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On surface, for which $$ds^2=du^2+dv^2$$ find the angle between lines $v=u$ and $v=-u$.

This exercise is related to the first fundamental form. I think I need to find the angle between curves with parametrization: $$u(t)=t, v(t)=t$$ and $$u(s)=s, v(s)=-s$$ therefore $$du=dt, dv=dt$$ and $$du*=ds, dv*=-ds$$ Now I can make tangent vectors to both curves $$dr=\frac{dr}{du} dt + \frac{dr}{dv} dt$$ $$dr*=\frac{dr*}{du} ds - \frac{dr*}{dv} ds$$ Am I thinking right? Unfortunately at this point I don't have more ideas. For finding the angle I can use $$cos(a)=\frac{dr .dr*}{|dr| . |dr*|}$$ And then I could use the numbers "1", "0", "1" from the first fundamental form. But I'm absolutely unsure, so I would like to ask you about it. Thank you.

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  • $\begingroup$ Do you know that we have always $ds^2=dr\cdot dr$? $\endgroup$ – Mikasa Jun 11 '13 at 13:26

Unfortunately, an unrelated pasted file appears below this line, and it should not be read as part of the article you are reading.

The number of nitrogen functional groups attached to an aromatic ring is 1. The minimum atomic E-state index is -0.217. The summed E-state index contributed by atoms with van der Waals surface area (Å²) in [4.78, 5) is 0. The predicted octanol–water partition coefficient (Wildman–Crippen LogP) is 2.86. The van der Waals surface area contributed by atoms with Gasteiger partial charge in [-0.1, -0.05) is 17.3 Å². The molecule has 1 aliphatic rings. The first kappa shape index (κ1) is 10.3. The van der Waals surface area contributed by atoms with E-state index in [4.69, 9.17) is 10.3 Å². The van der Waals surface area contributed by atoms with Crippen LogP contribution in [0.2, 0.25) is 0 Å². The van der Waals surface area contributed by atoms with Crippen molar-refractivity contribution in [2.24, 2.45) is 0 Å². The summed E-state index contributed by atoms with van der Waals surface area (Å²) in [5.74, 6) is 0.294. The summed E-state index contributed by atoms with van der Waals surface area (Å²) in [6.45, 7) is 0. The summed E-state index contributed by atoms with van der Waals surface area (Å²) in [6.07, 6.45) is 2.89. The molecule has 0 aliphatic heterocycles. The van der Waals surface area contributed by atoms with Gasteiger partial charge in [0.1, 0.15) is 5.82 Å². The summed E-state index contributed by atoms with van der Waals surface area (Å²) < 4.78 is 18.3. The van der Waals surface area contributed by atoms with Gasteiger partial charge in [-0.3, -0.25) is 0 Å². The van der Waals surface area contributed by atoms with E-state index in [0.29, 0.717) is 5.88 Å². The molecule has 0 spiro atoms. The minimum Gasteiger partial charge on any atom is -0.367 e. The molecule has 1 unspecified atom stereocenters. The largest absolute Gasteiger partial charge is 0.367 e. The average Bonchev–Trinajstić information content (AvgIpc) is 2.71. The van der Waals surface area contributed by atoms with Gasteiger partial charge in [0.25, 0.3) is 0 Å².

• $\begingroup$ No, where did you get this from? $\endgroup$ – Andrew Jun 11 '13 at 17:47
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You can parametrize your curves as $c_1(t)=(t,t)$ and $c_2(t)=(t,-t)$ (first coordinate: $u$). You are searching for the angle between the tangent vectors $v=(1,1)$ and $w=(1,-1)$ (tangent vectors along $c_1$ and $c_2$: note that they do not depend on $t$) using the metric $g=du^2+dv^2$ with components $g_{ij}(u,v)=\delta_{ij}$ for $i,j=1,2$.

Then the angle $\theta$ is s.t. $\cos\theta=\frac{\langle v,w\rangle}{\|v\| \|w\|}$,

with $\langle v,w\rangle=g_{ij}v_iw_j$ and $\|v\|=\sqrt{g_{ij}v_iv_j}$ (and similarly for $\|w\|$). We sum over repeated indices.

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  • $\begingroup$ I tried one more time to do it alone. After several tries and operating on $dt$, $ds$ etc. I've finally got a result. And now I've read your answer, which is much more easier to understand (in some points of mine result I didn't know what I was doing in fact) and got the same result, but took just a few minutes. Thank you! $\endgroup$ – Andrew Jun 11 '13 at 19:29
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    $\begingroup$ I am happy to read that! Bye, Avitus $\endgroup$ – Avitus Jun 11 '13 at 19:44

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